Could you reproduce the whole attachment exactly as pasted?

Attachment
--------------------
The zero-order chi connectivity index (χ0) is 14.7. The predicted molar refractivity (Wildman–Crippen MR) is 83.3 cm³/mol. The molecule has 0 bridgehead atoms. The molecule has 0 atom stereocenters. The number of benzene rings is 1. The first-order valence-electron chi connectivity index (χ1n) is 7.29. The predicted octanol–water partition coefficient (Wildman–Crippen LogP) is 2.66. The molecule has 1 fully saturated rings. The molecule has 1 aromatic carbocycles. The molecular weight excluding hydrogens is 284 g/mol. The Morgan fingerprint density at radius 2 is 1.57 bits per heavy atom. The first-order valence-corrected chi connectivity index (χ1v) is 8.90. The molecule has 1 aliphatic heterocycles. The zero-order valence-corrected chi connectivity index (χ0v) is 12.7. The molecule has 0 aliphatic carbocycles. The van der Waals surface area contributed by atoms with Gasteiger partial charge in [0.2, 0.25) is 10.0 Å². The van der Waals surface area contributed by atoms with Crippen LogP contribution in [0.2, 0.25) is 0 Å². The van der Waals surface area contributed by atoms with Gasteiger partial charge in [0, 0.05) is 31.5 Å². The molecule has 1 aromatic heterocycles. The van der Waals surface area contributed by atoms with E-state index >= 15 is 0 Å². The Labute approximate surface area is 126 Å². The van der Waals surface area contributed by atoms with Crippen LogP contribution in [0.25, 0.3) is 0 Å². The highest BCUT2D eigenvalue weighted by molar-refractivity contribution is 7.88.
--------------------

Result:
The zero-order chi connectivity index (χ0) is 14.7. The predicted molar refractivity (Wildman–Crippen MR) is 83.3 cm³/mol. The molecule has 0 bridgehead atoms. The molecule has 0 atom stereocenters. The number of benzene rings is 1. The first-order valence-electron chi connectivity index (χ1n) is 7.29. The predicted octanol–water partition coefficient (Wildman–Crippen LogP) is 2.66. The molecule has 1 fully saturated rings. The molecule has 1 aromatic carbocycles. The molecular weight excluding hydrogens is 284 g/mol. The Morgan fingerprint density at radius 2 is 1.57 bits per heavy atom. The first-order valence-corrected chi connectivity index (χ1v) is 8.90. The molecule has 1 aliphatic heterocycles. The zero-order valence-corrected chi connectivity index (χ0v) is 12.7. The molecule has 0 aliphatic carbocycles. The van der Waals surface area contributed by atoms with Gasteiger partial charge in [0.2, 0.25) is 10.0 Å². The van der Waals surface area contributed by atoms with Crippen LogP contribution in [0.2, 0.25) is 0 Å². The van der Waals surface area contributed by atoms with Gasteiger partial charge in [0, 0.05) is 31.5 Å². The molecule has 1 aromatic heterocycles. The van der Waals surface area contributed by atoms with E-state index >= 15 is 0 Å². The Labute approximate surface area is 126 Å². The van der Waals surface area contributed by atoms with Crippen LogP contribution in [0.25, 0.3) is 0 Å². The highest BCUT2D eigenvalue weighted by molar-refractivity contribution is 7.88.